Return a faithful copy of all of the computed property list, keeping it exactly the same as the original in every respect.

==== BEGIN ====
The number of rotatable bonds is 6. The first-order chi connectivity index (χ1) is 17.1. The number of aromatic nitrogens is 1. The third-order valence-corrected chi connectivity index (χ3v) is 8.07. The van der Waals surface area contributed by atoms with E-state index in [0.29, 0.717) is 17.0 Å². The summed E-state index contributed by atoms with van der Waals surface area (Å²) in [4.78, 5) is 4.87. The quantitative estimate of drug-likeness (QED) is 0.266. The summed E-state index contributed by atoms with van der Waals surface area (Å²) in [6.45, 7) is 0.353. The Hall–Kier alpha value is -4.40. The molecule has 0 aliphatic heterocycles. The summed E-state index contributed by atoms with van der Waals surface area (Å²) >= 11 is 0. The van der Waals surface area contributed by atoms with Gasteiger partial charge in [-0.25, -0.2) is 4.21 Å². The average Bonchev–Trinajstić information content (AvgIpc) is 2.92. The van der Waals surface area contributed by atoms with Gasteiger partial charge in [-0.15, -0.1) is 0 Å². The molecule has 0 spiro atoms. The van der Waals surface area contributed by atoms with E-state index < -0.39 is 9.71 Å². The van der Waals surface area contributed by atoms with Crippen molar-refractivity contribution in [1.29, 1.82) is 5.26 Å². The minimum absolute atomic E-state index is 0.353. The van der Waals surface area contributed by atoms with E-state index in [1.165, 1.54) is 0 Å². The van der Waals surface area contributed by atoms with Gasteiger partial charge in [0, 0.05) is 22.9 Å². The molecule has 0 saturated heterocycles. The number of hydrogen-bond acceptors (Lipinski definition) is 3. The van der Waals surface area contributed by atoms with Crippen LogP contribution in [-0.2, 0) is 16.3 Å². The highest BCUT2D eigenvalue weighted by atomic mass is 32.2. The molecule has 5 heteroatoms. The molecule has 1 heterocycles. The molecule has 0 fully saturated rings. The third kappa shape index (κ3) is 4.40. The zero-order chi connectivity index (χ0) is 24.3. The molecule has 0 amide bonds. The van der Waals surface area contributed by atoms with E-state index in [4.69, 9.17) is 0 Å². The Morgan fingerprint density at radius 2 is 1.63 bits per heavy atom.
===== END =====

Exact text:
The number of rotatable bonds is 6. The first-order chi connectivity index (χ1) is 17.1. The number of aromatic nitrogens is 1. The third-order valence-corrected chi connectivity index (χ3v) is 8.07. The van der Waals surface area contributed by atoms with E-state index in [0.29, 0.717) is 17.0 Å². The summed E-state index contributed by atoms with van der Waals surface area (Å²) in [4.78, 5) is 4.87. The quantitative estimate of drug-likeness (QED) is 0.266. The summed E-state index contributed by atoms with van der Waals surface area (Å²) in [6.45, 7) is 0.353. The Hall–Kier alpha value is -4.40. The molecule has 0 aliphatic heterocycles. The summed E-state index contributed by atoms with van der Waals surface area (Å²) >= 11 is 0. The van der Waals surface area contributed by atoms with Gasteiger partial charge in [-0.25, -0.2) is 4.21 Å². The average Bonchev–Trinajstić information content (AvgIpc) is 2.92. The van der Waals surface area contributed by atoms with Gasteiger partial charge in [-0.15, -0.1) is 0 Å². The molecule has 0 spiro atoms. The van der Waals surface area contributed by atoms with E-state index < -0.39 is 9.71 Å². The van der Waals surface area contributed by atoms with Crippen molar-refractivity contribution in [1.29, 1.82) is 5.26 Å². The minimum absolute atomic E-state index is 0.353. The van der Waals surface area contributed by atoms with E-state index in [1.165, 1.54) is 0 Å². The van der Waals surface area contributed by atoms with Gasteiger partial charge in [0, 0.05) is 22.9 Å². The molecule has 0 saturated heterocycles. The number of hydrogen-bond acceptors (Lipinski definition) is 3. The van der Waals surface area contributed by atoms with Crippen LogP contribution in [-0.2, 0) is 16.3 Å². The highest BCUT2D eigenvalue weighted by atomic mass is 32.2. The molecule has 5 heteroatoms. The molecule has 1 heterocycles. The molecule has 0 fully saturated rings. The third kappa shape index (κ3) is 4.40. The zero-order chi connectivity index (χ0) is 24.3. The molecule has 0 amide bonds. The van der Waals surface area contributed by atoms with E-state index in [4.69, 9.17) is 0 Å². The Morgan fingerprint density at radius 2 is 1.63 bits per heavy atom.